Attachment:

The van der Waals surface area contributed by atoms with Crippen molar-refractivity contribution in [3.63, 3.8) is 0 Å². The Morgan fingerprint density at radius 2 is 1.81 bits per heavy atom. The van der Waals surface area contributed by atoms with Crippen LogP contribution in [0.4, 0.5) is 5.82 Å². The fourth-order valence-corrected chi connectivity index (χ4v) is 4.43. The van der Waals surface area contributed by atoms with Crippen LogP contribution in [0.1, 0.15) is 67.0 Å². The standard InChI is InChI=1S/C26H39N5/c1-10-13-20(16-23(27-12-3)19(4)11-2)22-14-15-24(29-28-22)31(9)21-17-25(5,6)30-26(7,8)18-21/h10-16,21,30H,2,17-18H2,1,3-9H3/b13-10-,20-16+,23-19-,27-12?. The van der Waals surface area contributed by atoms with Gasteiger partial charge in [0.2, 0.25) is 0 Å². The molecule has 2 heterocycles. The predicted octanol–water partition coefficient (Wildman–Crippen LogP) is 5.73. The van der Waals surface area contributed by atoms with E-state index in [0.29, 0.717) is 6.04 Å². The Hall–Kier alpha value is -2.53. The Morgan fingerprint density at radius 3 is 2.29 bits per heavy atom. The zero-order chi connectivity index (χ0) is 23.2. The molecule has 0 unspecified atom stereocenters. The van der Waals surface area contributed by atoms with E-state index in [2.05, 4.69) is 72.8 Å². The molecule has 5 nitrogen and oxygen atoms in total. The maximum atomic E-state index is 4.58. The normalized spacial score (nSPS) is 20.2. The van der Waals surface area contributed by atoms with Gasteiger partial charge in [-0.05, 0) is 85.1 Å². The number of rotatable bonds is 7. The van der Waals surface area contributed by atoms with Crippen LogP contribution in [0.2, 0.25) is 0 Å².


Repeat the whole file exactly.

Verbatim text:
The van der Waals surface area contributed by atoms with Crippen molar-refractivity contribution in [3.63, 3.8) is 0 Å². The Morgan fingerprint density at radius 2 is 1.81 bits per heavy atom. The van der Waals surface area contributed by atoms with Crippen LogP contribution in [0.4, 0.5) is 5.82 Å². The fourth-order valence-corrected chi connectivity index (χ4v) is 4.43. The van der Waals surface area contributed by atoms with Crippen LogP contribution in [0.1, 0.15) is 67.0 Å². The standard InChI is InChI=1S/C26H39N5/c1-10-13-20(16-23(27-12-3)19(4)11-2)22-14-15-24(29-28-22)31(9)21-17-25(5,6)30-26(7,8)18-21/h10-16,21,30H,2,17-18H2,1,3-9H3/b13-10-,20-16+,23-19-,27-12?. The van der Waals surface area contributed by atoms with Gasteiger partial charge in [0.2, 0.25) is 0 Å². The molecule has 2 heterocycles. The predicted octanol–water partition coefficient (Wildman–Crippen LogP) is 5.73. The van der Waals surface area contributed by atoms with E-state index in [0.29, 0.717) is 6.04 Å². The Hall–Kier alpha value is -2.53. The Morgan fingerprint density at radius 3 is 2.29 bits per heavy atom. The zero-order chi connectivity index (χ0) is 23.2. The molecule has 0 unspecified atom stereocenters. The van der Waals surface area contributed by atoms with E-state index in [2.05, 4.69) is 72.8 Å². The molecule has 5 nitrogen and oxygen atoms in total. The maximum atomic E-state index is 4.58. The normalized spacial score (nSPS) is 20.2. The van der Waals surface area contributed by atoms with Gasteiger partial charge in [-0.05, 0) is 85.1 Å². The number of rotatable bonds is 7. The van der Waals surface area contributed by atoms with Crippen LogP contribution in [0.2, 0.25) is 0 Å².